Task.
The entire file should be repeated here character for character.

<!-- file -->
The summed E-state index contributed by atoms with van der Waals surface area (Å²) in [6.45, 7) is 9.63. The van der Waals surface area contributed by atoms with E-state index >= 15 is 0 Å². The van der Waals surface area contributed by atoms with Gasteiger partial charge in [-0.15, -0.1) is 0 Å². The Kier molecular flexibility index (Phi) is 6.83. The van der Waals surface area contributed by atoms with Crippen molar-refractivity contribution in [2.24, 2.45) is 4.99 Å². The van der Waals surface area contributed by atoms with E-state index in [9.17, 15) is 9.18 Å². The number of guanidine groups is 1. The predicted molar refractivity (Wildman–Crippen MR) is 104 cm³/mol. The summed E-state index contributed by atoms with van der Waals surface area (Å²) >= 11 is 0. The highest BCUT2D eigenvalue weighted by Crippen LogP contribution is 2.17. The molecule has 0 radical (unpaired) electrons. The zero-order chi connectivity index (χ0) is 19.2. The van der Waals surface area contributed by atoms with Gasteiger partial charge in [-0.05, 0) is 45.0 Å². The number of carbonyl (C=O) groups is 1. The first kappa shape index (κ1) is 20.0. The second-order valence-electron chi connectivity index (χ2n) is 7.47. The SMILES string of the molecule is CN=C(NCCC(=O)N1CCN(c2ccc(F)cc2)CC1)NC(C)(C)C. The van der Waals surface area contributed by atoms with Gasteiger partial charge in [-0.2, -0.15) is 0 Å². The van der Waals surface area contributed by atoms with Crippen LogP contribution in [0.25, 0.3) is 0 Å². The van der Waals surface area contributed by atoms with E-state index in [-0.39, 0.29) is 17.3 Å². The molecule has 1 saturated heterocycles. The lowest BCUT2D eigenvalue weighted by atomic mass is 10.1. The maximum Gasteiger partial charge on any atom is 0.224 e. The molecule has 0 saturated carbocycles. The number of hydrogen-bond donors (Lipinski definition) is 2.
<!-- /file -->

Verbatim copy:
The summed E-state index contributed by atoms with van der Waals surface area (Å²) in [6.45, 7) is 9.63. The van der Waals surface area contributed by atoms with E-state index >= 15 is 0 Å². The van der Waals surface area contributed by atoms with Gasteiger partial charge in [-0.15, -0.1) is 0 Å². The Kier molecular flexibility index (Phi) is 6.83. The van der Waals surface area contributed by atoms with Crippen molar-refractivity contribution in [2.24, 2.45) is 4.99 Å². The van der Waals surface area contributed by atoms with E-state index in [9.17, 15) is 9.18 Å². The number of guanidine groups is 1. The predicted molar refractivity (Wildman–Crippen MR) is 104 cm³/mol. The summed E-state index contributed by atoms with van der Waals surface area (Å²) >= 11 is 0. The highest BCUT2D eigenvalue weighted by Crippen LogP contribution is 2.17. The molecule has 0 radical (unpaired) electrons. The zero-order chi connectivity index (χ0) is 19.2. The van der Waals surface area contributed by atoms with Gasteiger partial charge in [-0.05, 0) is 45.0 Å². The number of carbonyl (C=O) groups is 1. The first kappa shape index (κ1) is 20.0. The second-order valence-electron chi connectivity index (χ2n) is 7.47. The SMILES string of the molecule is CN=C(NCCC(=O)N1CCN(c2ccc(F)cc2)CC1)NC(C)(C)C. The van der Waals surface area contributed by atoms with Gasteiger partial charge in [-0.2, -0.15) is 0 Å². The van der Waals surface area contributed by atoms with Crippen LogP contribution in [0.25, 0.3) is 0 Å². The van der Waals surface area contributed by atoms with E-state index in [-0.39, 0.29) is 17.3 Å². The molecule has 1 saturated heterocycles. The lowest BCUT2D eigenvalue weighted by atomic mass is 10.1. The maximum Gasteiger partial charge on any atom is 0.224 e. The molecule has 0 saturated carbocycles. The number of hydrogen-bond donors (Lipinski definition) is 2.